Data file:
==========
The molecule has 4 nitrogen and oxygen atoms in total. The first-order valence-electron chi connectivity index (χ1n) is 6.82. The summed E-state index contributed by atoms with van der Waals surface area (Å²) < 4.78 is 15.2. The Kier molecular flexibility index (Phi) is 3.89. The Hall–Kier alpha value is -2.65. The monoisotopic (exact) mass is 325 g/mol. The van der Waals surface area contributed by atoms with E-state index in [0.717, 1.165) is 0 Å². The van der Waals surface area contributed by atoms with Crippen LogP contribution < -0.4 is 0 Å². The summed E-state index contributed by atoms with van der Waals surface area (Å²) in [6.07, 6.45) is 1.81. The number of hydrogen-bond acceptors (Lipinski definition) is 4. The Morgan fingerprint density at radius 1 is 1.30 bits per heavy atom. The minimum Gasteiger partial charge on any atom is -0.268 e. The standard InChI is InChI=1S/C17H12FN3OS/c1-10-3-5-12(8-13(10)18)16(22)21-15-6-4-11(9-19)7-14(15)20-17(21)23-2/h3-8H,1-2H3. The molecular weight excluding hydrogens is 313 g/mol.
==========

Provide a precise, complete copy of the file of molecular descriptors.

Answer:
The molecule has 4 nitrogen and oxygen atoms in total. The first-order valence-electron chi connectivity index (χ1n) is 6.82. The summed E-state index contributed by atoms with van der Waals surface area (Å²) < 4.78 is 15.2. The Kier molecular flexibility index (Phi) is 3.89. The Hall–Kier alpha value is -2.65. The monoisotopic (exact) mass is 325 g/mol. The van der Waals surface area contributed by atoms with E-state index in [0.717, 1.165) is 0 Å². The van der Waals surface area contributed by atoms with Crippen LogP contribution < -0.4 is 0 Å². The summed E-state index contributed by atoms with van der Waals surface area (Å²) in [6.07, 6.45) is 1.81. The number of hydrogen-bond acceptors (Lipinski definition) is 4. The Morgan fingerprint density at radius 1 is 1.30 bits per heavy atom. The minimum Gasteiger partial charge on any atom is -0.268 e. The standard InChI is InChI=1S/C17H12FN3OS/c1-10-3-5-12(8-13(10)18)16(22)21-15-6-4-11(9-19)7-14(15)20-17(21)23-2/h3-8H,1-2H3. The molecular weight excluding hydrogens is 313 g/mol.